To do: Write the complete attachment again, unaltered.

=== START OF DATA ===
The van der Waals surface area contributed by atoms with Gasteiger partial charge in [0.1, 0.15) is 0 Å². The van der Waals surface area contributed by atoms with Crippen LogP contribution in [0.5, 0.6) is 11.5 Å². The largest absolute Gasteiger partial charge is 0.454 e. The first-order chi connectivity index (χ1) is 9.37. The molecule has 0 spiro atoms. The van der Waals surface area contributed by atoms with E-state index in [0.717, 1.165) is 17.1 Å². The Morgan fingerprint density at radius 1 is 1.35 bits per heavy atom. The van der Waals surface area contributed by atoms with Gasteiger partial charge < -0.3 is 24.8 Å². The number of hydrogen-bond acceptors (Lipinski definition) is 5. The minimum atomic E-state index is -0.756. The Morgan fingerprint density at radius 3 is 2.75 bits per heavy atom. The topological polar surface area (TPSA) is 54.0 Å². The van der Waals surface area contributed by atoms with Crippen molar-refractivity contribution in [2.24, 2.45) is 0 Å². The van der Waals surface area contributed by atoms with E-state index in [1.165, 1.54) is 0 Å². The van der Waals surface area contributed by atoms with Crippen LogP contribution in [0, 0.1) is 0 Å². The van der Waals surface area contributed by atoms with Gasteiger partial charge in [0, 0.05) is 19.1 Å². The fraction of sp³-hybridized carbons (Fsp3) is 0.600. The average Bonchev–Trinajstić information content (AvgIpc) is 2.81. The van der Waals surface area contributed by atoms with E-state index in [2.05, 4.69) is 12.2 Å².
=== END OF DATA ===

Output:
The van der Waals surface area contributed by atoms with Gasteiger partial charge in [0.1, 0.15) is 0 Å². The van der Waals surface area contributed by atoms with Crippen LogP contribution in [0.5, 0.6) is 11.5 Å². The largest absolute Gasteiger partial charge is 0.454 e. The first-order chi connectivity index (χ1) is 9.37. The molecule has 0 spiro atoms. The van der Waals surface area contributed by atoms with E-state index in [0.717, 1.165) is 17.1 Å². The Morgan fingerprint density at radius 1 is 1.35 bits per heavy atom. The van der Waals surface area contributed by atoms with Gasteiger partial charge < -0.3 is 24.8 Å². The number of hydrogen-bond acceptors (Lipinski definition) is 5. The minimum atomic E-state index is -0.756. The Morgan fingerprint density at radius 3 is 2.75 bits per heavy atom. The topological polar surface area (TPSA) is 54.0 Å². The van der Waals surface area contributed by atoms with Crippen molar-refractivity contribution in [2.24, 2.45) is 0 Å². The van der Waals surface area contributed by atoms with E-state index in [1.165, 1.54) is 0 Å². The van der Waals surface area contributed by atoms with Crippen LogP contribution in [0, 0.1) is 0 Å². The van der Waals surface area contributed by atoms with Gasteiger partial charge in [0, 0.05) is 19.1 Å². The fraction of sp³-hybridized carbons (Fsp3) is 0.600. The average Bonchev–Trinajstić information content (AvgIpc) is 2.81. The van der Waals surface area contributed by atoms with E-state index in [2.05, 4.69) is 12.2 Å².